In the Dahomey Empire
The giving of virgin girls to the gods was part of many ancient religions. In West Africa the practice has gone on for at least several hundred years. Similar practices using similar terminology were found in the royal court of the Kingdom of Dahomey (in what is now Benin), in the 1700s and 1800's. Wives, slaves, and in fact all persons connected with the royal palace of Dahomey were called "ahosi", from "aho" meaning "king", and "si" meaning "dependent" or "subordinate." By one estimate there were 5,000 to 7,000 ahosi living in the palace at Abomey, and no men lived there except for a few hundred eunuchs were charged with controlling the women. After sunset no men at all were allowed in the palace except the king, and he was guarded by women guards called Amazons. The king controlled every aspect of the lives and even the deaths of the ahosi. Visitors to old Abomey today are shown a mass grave and told that the king's wives "volunteered," on his death, to be buried alive with him in order to accompany him and serve him in the world to come. One researcher pointed out, "Of course, one should not make the mistake of ascribing modern democratic meaning to the word "volunteered" as if the wives wanted to die or had any choice in the matter. Ahosi who became too powerful or too independently-minded were simply sacrificed (literally and physically) in the annual office ceremony lasting several days in which the power of the king was renewed by hundreds of human sacrifices, usually performed by public beheadings.
The practice was documented by A.B. Ellis who was an eyewitness of the practice in the Dahomey Empire (now Benin) in 1895. According to Ellis, one god called "Khebioso" had 1500 wives in Dahomey alone, the women being called "kosio". He said they cared for the shrines of the gods, but their main business was religious prostitution. According to Ellis, most of the gods of the Ewe-speaking people at that time had such women who were similarly consecrated to their service and were commonly considered "wives" of the gods.
One might argue that those ahosi were wives of the king and lived in the palace, not wives of the gods living in the shrines. But that distinction is not as clearcut as it might first seem, for the palace was the center of Dahomean religious life, and the place where sacrifices were made and rituals to the ancestors were performed. Over time, then, it was an easy jump from being ahosi living lives totally controlled by the king in the palace where sacrifices were offered and rituals were performed, to being trokosi living lives totally controlled by a priest in a shrine where sacrifices were offered and rituals were performed. It was a very easy transition indeed. Even in the time of the Kingdom of Dahomey, one reads of the vodun or gods successfully demanding that someone become a devotee or vodunsi (wife or follower of the god).
 In Ghana
As people migrated within West Africa, the practice spread. Sandra Greene has noted that in Ghana, the practice dates to at least the late eighteenth century. At the time the Amlade clan Sui became very powerful, and began to demand female slaves from those who sought its services. The practice called "replacement" also began in Ghana at that time. Under this practice, if a shrine slave died or ran away, the family was required to replace her with another girl. At the beginning of the nineteenth century, Nyigbla became the chief Anlo deity, and its shrines also began to demand slaves for its services. Involuntary slavery, however, was not at that time and in that place common, since Nyigbla also instituted a practice called foasi, whereby two servants were recruited annually on a more-or-less voluntary basis. At that time, the slaves were often married to members of powerful priestly families.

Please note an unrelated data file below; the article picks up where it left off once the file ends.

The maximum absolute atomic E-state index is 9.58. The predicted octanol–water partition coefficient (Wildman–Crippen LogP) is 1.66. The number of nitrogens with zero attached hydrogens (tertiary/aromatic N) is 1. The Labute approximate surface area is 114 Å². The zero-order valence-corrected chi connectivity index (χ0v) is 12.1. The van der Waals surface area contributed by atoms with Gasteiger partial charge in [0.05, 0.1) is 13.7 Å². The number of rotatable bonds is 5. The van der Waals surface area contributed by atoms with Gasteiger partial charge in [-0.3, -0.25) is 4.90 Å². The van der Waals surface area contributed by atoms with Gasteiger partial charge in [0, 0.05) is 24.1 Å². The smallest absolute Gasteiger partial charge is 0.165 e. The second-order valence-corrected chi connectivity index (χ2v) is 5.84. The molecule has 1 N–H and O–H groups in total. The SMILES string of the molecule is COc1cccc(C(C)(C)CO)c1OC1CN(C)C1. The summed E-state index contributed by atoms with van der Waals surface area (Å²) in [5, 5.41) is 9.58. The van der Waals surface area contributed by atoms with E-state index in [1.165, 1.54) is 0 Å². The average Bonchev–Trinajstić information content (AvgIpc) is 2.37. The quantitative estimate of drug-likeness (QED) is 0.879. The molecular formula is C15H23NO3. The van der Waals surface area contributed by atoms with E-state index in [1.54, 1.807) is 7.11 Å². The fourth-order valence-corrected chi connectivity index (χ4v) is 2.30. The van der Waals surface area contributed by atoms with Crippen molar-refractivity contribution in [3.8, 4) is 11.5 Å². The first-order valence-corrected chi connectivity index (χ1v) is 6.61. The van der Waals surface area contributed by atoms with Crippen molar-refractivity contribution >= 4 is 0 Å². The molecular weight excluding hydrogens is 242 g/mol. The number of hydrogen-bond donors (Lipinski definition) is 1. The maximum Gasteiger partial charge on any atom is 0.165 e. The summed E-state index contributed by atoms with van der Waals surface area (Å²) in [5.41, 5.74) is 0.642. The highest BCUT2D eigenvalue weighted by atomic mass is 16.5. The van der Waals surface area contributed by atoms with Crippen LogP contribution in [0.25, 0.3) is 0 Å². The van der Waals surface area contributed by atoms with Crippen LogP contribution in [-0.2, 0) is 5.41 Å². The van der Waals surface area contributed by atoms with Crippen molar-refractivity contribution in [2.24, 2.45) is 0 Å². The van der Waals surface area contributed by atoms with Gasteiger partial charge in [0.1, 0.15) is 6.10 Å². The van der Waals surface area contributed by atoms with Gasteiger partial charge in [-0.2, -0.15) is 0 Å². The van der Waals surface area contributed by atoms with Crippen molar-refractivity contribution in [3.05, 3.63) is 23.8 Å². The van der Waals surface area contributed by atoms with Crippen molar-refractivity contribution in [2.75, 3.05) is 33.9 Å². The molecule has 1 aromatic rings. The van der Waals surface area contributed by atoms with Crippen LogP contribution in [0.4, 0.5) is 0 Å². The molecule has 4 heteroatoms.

History of Opposition to the Practice
 In Colonial Times
It is reported by traditionalists that since the mid-eighteenth century the Bremen missionaries decried the practice and purchased freedom for individual trokosi, which were then called "new made slaves," converting them to Christianity.
When Ghana (then Gold Coast) was under colonial rule, a few citizens complained about the practice, but the colonial masters turned their heads. They derided him as "the blind man who wants to help others see." The colonial government did investigate the practice at Atigo shrine near Battor from 1919 to 1924. The investigating District Commissioner, W. Price Jones, called it "a pernicious habit of handing girls over to the fetish," but for economic reasons, decided not to interfere. As a result of that inquiry, shrine slaves held at the Atigo shrine were told they could return home if they wished. Soon after, the colonial government ignored another complaint that the shrine was still keeping trokosi. After that, the practice slid back into secrecy and was not brought to the public consciousness again until 1980.
 In the 1980's
The practice was drawn into the national spotlight at that time when Mark Wisdom, a Baptist pastor, responded to what he claims was a vision from God, and challenged the system in the national media. Wisdom claimed that as he prayed, he saw a vision of women in bonds, crying out for help. Wisdom claimed to have later discovered these same women on one of his evangelistic missions, held in bondage in a shrine just across the Volta River from his home, but previously unknown to him. He began publicly denouncing the practice, so much so that headlines in Ghana screamed that he was not afraid of the shrine priests. Wisdom wrote a book on the subject, founded FESLIM (Fetish Slaves Liberation Movement), and was instrumental in some of the earliest liberations, but it was his bold public statements reported in the news that pricked the national conscious